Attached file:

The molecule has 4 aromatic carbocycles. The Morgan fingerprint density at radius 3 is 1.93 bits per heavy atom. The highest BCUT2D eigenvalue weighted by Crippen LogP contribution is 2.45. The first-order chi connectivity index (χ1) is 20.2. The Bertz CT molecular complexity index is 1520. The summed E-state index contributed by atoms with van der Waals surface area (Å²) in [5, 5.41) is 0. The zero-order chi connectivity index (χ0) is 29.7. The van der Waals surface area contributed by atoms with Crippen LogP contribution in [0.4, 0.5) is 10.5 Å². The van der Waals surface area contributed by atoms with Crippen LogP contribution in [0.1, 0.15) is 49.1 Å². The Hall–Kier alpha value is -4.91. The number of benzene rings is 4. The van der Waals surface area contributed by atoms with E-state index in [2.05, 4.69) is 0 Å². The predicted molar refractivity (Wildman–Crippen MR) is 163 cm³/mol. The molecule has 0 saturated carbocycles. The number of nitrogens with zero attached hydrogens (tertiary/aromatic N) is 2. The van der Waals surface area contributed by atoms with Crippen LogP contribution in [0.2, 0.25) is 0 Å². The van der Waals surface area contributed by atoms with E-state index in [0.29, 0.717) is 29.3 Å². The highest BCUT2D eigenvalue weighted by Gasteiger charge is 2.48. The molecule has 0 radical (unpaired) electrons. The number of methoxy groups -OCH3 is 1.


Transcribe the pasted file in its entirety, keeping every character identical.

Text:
The molecule has 4 aromatic carbocycles. The Morgan fingerprint density at radius 3 is 1.93 bits per heavy atom. The highest BCUT2D eigenvalue weighted by Crippen LogP contribution is 2.45. The first-order chi connectivity index (χ1) is 20.2. The Bertz CT molecular complexity index is 1520. The summed E-state index contributed by atoms with van der Waals surface area (Å²) in [5, 5.41) is 0. The zero-order chi connectivity index (χ0) is 29.7. The van der Waals surface area contributed by atoms with Crippen LogP contribution in [0.4, 0.5) is 10.5 Å². The van der Waals surface area contributed by atoms with Crippen LogP contribution in [0.1, 0.15) is 49.1 Å². The Hall–Kier alpha value is -4.91. The number of benzene rings is 4. The van der Waals surface area contributed by atoms with E-state index in [2.05, 4.69) is 0 Å². The predicted molar refractivity (Wildman–Crippen MR) is 163 cm³/mol. The molecule has 0 saturated carbocycles. The number of nitrogens with zero attached hydrogens (tertiary/aromatic N) is 2. The van der Waals surface area contributed by atoms with Crippen LogP contribution in [0.2, 0.25) is 0 Å². The van der Waals surface area contributed by atoms with E-state index in [0.29, 0.717) is 29.3 Å². The highest BCUT2D eigenvalue weighted by Gasteiger charge is 2.48. The molecule has 0 radical (unpaired) electrons. The number of methoxy groups -OCH3 is 1.